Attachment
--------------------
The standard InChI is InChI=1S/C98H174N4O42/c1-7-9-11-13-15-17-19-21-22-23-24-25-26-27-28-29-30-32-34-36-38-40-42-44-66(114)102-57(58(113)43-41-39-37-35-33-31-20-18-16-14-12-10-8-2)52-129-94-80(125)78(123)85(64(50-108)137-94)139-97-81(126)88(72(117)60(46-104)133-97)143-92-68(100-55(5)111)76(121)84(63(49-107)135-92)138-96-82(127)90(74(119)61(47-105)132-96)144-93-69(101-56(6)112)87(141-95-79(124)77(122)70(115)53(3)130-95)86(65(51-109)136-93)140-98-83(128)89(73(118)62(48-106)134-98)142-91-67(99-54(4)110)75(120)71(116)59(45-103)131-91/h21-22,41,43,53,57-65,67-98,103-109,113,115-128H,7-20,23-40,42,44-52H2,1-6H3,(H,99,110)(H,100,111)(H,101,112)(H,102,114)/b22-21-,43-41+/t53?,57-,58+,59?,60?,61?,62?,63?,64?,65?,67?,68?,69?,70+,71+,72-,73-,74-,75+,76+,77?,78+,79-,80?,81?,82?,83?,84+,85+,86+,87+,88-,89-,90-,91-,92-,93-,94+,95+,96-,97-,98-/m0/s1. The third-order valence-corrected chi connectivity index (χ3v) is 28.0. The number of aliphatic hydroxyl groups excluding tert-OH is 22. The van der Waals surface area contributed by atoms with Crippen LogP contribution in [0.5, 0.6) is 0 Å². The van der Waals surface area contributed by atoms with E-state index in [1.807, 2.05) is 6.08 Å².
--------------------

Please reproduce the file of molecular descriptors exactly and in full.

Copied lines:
The standard InChI is InChI=1S/C98H174N4O42/c1-7-9-11-13-15-17-19-21-22-23-24-25-26-27-28-29-30-32-34-36-38-40-42-44-66(114)102-57(58(113)43-41-39-37-35-33-31-20-18-16-14-12-10-8-2)52-129-94-80(125)78(123)85(64(50-108)137-94)139-97-81(126)88(72(117)60(46-104)133-97)143-92-68(100-55(5)111)76(121)84(63(49-107)135-92)138-96-82(127)90(74(119)61(47-105)132-96)144-93-69(101-56(6)112)87(141-95-79(124)77(122)70(115)53(3)130-95)86(65(51-109)136-93)140-98-83(128)89(73(118)62(48-106)134-98)142-91-67(99-54(4)110)75(120)71(116)59(45-103)131-91/h21-22,41,43,53,57-65,67-98,103-109,113,115-128H,7-20,23-40,42,44-52H2,1-6H3,(H,99,110)(H,100,111)(H,101,112)(H,102,114)/b22-21-,43-41+/t53?,57-,58+,59?,60?,61?,62?,63?,64?,65?,67?,68?,69?,70+,71+,72-,73-,74-,75+,76+,77?,78+,79-,80?,81?,82?,83?,84+,85+,86+,87+,88-,89-,90-,91-,92-,93-,94+,95+,96-,97-,98-/m0/s1. The third-order valence-corrected chi connectivity index (χ3v) is 28.0. The number of aliphatic hydroxyl groups excluding tert-OH is 22. The van der Waals surface area contributed by atoms with Crippen LogP contribution in [0.5, 0.6) is 0 Å². The van der Waals surface area contributed by atoms with E-state index in [1.807, 2.05) is 6.08 Å².